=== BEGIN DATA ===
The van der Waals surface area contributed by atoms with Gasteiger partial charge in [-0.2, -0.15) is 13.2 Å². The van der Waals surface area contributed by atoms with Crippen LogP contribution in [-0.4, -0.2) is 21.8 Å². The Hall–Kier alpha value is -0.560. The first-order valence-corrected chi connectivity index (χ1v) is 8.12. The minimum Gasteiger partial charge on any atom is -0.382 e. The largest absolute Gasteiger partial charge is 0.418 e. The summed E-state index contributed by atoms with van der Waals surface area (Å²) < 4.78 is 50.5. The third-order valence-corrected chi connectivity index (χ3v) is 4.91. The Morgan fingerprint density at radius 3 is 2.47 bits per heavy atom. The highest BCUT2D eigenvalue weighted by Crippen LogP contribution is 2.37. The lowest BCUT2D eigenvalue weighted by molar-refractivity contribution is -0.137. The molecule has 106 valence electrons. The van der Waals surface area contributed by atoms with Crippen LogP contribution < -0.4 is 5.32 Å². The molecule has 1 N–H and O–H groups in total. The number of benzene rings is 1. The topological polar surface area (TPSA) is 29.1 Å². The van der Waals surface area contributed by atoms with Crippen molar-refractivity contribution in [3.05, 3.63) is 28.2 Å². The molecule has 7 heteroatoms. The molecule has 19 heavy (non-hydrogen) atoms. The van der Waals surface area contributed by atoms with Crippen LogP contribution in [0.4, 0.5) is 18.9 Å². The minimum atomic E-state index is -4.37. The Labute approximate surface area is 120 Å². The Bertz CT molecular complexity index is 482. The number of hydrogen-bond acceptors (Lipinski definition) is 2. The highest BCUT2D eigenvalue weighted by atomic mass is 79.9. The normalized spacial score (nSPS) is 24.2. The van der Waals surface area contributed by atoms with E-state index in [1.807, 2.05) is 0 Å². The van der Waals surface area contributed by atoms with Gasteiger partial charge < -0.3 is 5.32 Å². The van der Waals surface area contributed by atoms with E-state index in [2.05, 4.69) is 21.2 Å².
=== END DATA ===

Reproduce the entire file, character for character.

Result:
The van der Waals surface area contributed by atoms with Gasteiger partial charge in [-0.2, -0.15) is 13.2 Å². The van der Waals surface area contributed by atoms with Crippen LogP contribution in [-0.4, -0.2) is 21.8 Å². The Hall–Kier alpha value is -0.560. The first-order valence-corrected chi connectivity index (χ1v) is 8.12. The minimum Gasteiger partial charge on any atom is -0.382 e. The largest absolute Gasteiger partial charge is 0.418 e. The summed E-state index contributed by atoms with van der Waals surface area (Å²) < 4.78 is 50.5. The third-order valence-corrected chi connectivity index (χ3v) is 4.91. The Morgan fingerprint density at radius 3 is 2.47 bits per heavy atom. The highest BCUT2D eigenvalue weighted by Crippen LogP contribution is 2.37. The lowest BCUT2D eigenvalue weighted by molar-refractivity contribution is -0.137. The molecule has 106 valence electrons. The van der Waals surface area contributed by atoms with Crippen LogP contribution < -0.4 is 5.32 Å². The molecule has 1 N–H and O–H groups in total. The number of benzene rings is 1. The topological polar surface area (TPSA) is 29.1 Å². The van der Waals surface area contributed by atoms with Crippen molar-refractivity contribution in [3.05, 3.63) is 28.2 Å². The molecule has 7 heteroatoms. The molecule has 19 heavy (non-hydrogen) atoms. The van der Waals surface area contributed by atoms with Crippen LogP contribution in [0.4, 0.5) is 18.9 Å². The minimum atomic E-state index is -4.37. The Labute approximate surface area is 120 Å². The Bertz CT molecular complexity index is 482. The number of hydrogen-bond acceptors (Lipinski definition) is 2. The highest BCUT2D eigenvalue weighted by atomic mass is 79.9. The normalized spacial score (nSPS) is 24.2. The van der Waals surface area contributed by atoms with E-state index in [1.807, 2.05) is 0 Å². The van der Waals surface area contributed by atoms with Gasteiger partial charge < -0.3 is 5.32 Å². The van der Waals surface area contributed by atoms with E-state index in [2.05, 4.69) is 21.2 Å².